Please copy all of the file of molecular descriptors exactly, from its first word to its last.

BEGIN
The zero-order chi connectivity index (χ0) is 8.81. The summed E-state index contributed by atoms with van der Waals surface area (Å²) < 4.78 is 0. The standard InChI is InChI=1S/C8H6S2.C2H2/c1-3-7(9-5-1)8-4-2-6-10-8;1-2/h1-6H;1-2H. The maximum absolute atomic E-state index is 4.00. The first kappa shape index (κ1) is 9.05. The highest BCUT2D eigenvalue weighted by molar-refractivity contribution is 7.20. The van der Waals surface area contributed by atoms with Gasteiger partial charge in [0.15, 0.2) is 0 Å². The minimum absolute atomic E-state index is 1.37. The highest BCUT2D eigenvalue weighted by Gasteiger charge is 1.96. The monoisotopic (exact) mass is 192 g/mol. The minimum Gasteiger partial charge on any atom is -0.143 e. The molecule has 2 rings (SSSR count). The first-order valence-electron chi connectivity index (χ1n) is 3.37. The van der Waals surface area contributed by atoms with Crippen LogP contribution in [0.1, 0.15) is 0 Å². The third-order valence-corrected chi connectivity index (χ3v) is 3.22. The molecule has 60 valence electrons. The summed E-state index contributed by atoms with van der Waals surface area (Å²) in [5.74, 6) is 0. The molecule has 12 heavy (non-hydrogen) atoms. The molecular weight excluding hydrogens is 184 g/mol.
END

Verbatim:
The zero-order chi connectivity index (χ0) is 8.81. The summed E-state index contributed by atoms with van der Waals surface area (Å²) < 4.78 is 0. The standard InChI is InChI=1S/C8H6S2.C2H2/c1-3-7(9-5-1)8-4-2-6-10-8;1-2/h1-6H;1-2H. The maximum absolute atomic E-state index is 4.00. The first kappa shape index (κ1) is 9.05. The highest BCUT2D eigenvalue weighted by molar-refractivity contribution is 7.20. The van der Waals surface area contributed by atoms with Gasteiger partial charge in [0.15, 0.2) is 0 Å². The minimum absolute atomic E-state index is 1.37. The highest BCUT2D eigenvalue weighted by Gasteiger charge is 1.96. The monoisotopic (exact) mass is 192 g/mol. The minimum Gasteiger partial charge on any atom is -0.143 e. The molecule has 2 rings (SSSR count). The first-order valence-electron chi connectivity index (χ1n) is 3.37. The van der Waals surface area contributed by atoms with Crippen LogP contribution in [0.1, 0.15) is 0 Å². The third-order valence-corrected chi connectivity index (χ3v) is 3.22. The molecule has 60 valence electrons. The summed E-state index contributed by atoms with van der Waals surface area (Å²) in [5.74, 6) is 0. The molecule has 12 heavy (non-hydrogen) atoms. The molecular weight excluding hydrogens is 184 g/mol.